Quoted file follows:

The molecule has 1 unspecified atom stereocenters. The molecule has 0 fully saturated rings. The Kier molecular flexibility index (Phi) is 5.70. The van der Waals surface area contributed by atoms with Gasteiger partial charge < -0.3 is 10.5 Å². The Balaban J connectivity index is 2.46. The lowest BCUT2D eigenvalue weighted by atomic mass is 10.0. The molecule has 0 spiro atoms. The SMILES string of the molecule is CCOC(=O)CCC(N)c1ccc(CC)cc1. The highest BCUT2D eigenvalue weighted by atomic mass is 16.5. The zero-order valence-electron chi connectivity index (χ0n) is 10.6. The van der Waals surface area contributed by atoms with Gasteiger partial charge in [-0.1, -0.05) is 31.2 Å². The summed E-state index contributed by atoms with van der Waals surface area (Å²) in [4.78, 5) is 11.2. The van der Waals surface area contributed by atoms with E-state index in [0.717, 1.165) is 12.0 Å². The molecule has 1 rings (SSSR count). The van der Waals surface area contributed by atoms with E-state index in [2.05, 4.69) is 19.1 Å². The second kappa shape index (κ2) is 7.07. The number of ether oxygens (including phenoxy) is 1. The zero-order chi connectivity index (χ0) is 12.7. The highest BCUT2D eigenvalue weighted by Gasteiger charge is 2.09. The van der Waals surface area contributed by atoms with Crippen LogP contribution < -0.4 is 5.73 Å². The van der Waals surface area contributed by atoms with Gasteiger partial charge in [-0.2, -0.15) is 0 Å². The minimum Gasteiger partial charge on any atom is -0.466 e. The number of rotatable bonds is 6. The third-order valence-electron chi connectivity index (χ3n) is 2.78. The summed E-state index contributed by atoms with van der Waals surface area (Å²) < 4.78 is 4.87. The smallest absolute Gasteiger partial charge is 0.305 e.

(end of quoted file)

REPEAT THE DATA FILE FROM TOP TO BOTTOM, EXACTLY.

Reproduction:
The molecule has 1 unspecified atom stereocenters. The molecule has 0 fully saturated rings. The Kier molecular flexibility index (Phi) is 5.70. The van der Waals surface area contributed by atoms with Gasteiger partial charge < -0.3 is 10.5 Å². The Balaban J connectivity index is 2.46. The lowest BCUT2D eigenvalue weighted by atomic mass is 10.0. The molecule has 0 spiro atoms. The SMILES string of the molecule is CCOC(=O)CCC(N)c1ccc(CC)cc1. The highest BCUT2D eigenvalue weighted by atomic mass is 16.5. The zero-order valence-electron chi connectivity index (χ0n) is 10.6. The van der Waals surface area contributed by atoms with Gasteiger partial charge in [-0.1, -0.05) is 31.2 Å². The summed E-state index contributed by atoms with van der Waals surface area (Å²) in [4.78, 5) is 11.2. The van der Waals surface area contributed by atoms with E-state index in [0.717, 1.165) is 12.0 Å². The molecule has 1 rings (SSSR count). The van der Waals surface area contributed by atoms with E-state index in [2.05, 4.69) is 19.1 Å². The second kappa shape index (κ2) is 7.07. The number of ether oxygens (including phenoxy) is 1. The zero-order chi connectivity index (χ0) is 12.7. The highest BCUT2D eigenvalue weighted by Gasteiger charge is 2.09. The van der Waals surface area contributed by atoms with Crippen LogP contribution < -0.4 is 5.73 Å². The van der Waals surface area contributed by atoms with Gasteiger partial charge in [-0.2, -0.15) is 0 Å². The minimum Gasteiger partial charge on any atom is -0.466 e. The number of rotatable bonds is 6. The third-order valence-electron chi connectivity index (χ3n) is 2.78. The summed E-state index contributed by atoms with van der Waals surface area (Å²) < 4.78 is 4.87. The smallest absolute Gasteiger partial charge is 0.305 e.